Last week, an Israeli lawmaker labelled Omar Barghouti, the co-founder of the campaign for Boycott, Divestment and Sanctions (BDS) to counter Israeli violations of Palestinian rights, a threat to Israel’s “universal security.” That is a term of enmity which this writer has not encountered anywhere in the universe so far.
Asking impatiently about the status of Barghouti’s expulsion by the state, Keti Shitrit of Likud pointed out Barghouti’s cardinal sins: that he was working on “every network” to boycott Israel (isn’t that what diligent activists do?), and to “deny the state of Israel”.
You see, Omar Barghouti believes in the model of a secular democratic state, which is of course anathema to the Jewish State construct.
The war on Barghouti
In 2016, then Minister of Transport and Intelligence Israel Katz, proposed “targeted civil eliminations” of BDS leaders. He said this at an anti-BDS conference sponsored by the centrist Israeli daily Yediot Aharonot. At the same event, Minister of Interior Aryeh Deri said that he was seeking ways to revoke Barghouti’s residency. Barghouti married a Palestinian citizen of Israel, and lives under residency status in the city of Acre.
Last year, Deputy Attorney General Dina Zilber notified Minister of Interior Deri’s office that it had the authority to revoke Barghouti’s residency. The legal basis: a 2018 amendment to the Citizenship law, listing “breach of loyalty to the state” as a crime which may justify stripping a residency status. Adalah, the Legal Center for Arab Minority Rights in Israel, points out that the clause was brought in to facilitate the expulsion of four Palestinian parliamentarians from East Jerusalem (a case going back to 2010). The language was brought in after Israel’s Supreme Court deemed the expulsion of the parliamentarians illegal, since it was made on a non-legal principle of “breach of loyalty.” So Israel’s lawmakers put “breach of loyalty” into law.
You would think Israel could apply the loyalty clause to expel Barghouti–on the basis of his political views and fight for freedom, justice and equality.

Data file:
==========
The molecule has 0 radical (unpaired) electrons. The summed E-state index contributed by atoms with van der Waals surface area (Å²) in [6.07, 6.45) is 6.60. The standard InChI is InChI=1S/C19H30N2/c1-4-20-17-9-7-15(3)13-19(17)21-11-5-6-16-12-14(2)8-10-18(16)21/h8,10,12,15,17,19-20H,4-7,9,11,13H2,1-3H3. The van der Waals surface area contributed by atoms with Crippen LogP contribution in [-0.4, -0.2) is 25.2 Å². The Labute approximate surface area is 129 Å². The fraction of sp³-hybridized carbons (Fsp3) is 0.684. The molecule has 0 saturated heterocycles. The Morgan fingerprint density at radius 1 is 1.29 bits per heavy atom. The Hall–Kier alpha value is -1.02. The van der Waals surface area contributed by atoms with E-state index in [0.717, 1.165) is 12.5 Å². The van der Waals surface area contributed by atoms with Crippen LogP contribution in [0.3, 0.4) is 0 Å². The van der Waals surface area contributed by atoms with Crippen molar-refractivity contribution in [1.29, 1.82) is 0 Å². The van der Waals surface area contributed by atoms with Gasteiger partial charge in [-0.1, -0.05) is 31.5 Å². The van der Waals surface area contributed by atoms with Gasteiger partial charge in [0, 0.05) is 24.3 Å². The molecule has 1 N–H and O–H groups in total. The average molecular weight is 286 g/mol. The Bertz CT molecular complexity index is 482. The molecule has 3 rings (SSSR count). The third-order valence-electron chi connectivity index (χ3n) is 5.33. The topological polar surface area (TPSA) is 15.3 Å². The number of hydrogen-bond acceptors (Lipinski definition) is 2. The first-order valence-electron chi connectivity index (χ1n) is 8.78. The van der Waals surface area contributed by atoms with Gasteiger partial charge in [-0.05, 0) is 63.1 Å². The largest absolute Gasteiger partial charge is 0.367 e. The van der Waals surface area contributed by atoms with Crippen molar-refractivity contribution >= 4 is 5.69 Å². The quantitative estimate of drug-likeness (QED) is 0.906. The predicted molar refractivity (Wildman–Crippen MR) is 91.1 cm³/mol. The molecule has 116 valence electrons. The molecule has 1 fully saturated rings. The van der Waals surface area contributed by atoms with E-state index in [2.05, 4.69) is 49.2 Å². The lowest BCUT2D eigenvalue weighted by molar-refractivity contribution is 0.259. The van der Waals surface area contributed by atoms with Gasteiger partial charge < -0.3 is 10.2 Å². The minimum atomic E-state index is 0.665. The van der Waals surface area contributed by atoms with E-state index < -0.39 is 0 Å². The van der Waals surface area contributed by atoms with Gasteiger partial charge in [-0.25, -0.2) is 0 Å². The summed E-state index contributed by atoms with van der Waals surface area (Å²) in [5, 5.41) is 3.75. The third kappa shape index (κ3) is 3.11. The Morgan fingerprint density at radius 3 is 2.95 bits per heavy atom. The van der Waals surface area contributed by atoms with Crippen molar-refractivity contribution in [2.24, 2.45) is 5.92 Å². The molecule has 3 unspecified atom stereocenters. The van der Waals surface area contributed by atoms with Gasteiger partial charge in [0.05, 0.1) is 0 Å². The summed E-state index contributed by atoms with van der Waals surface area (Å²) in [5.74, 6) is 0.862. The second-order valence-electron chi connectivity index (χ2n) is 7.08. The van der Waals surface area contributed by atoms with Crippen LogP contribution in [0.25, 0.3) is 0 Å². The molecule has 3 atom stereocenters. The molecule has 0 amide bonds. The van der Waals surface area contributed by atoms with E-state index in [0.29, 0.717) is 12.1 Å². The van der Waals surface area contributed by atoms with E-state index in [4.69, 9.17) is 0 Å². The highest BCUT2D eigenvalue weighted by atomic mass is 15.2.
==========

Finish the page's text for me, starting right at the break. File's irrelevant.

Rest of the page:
But Israel is aware that exiling a prominent leader under such draconian measures will backfire. So it appears to be looking around for a “security issue” to get rid of Barghouti. And here it faces a problem: There is none.
Last week, a query was submitted by Likud lawmaker Keti Shitrit during parliamentary plenum, where she asked about the status of the Barghouti expulsion case.
Shitrit referred to the deputy Minister of Interior Yoav Ben Tzur (of the Shas party):
Mr. Deputy Minister, Following the announcement of the Deputy Attorney General, Attorney Dina Zilber, that it is in your authority to revoke the residency of Omar Barghouti, you have instructed … to prepare a legal opinion for yourself. I wanted to ask:
Has a legal opinion been received?
Do you intend to act immediately to cancel Mr. Barghouti’s residency?
Ben Tzur responded:
Since as of this time there is no recommendation by the security apparatus to revoke the citizenship of Mr. Barghouti, there was not required a legal opinion in the case. The Minister of Interior will continue to examine this matter, again, according to the developments in [Barghouti’s] actions, and according to the recommendation of the security apparatus. As may be required, [the Minister of Interior] will act to revoke his residency. The Minister of the Interior has already revoked residency for [those for] whom it was necessary to revoke, but at the moment since there is no security opinion requiring this, at the moment the Minister is not revoking.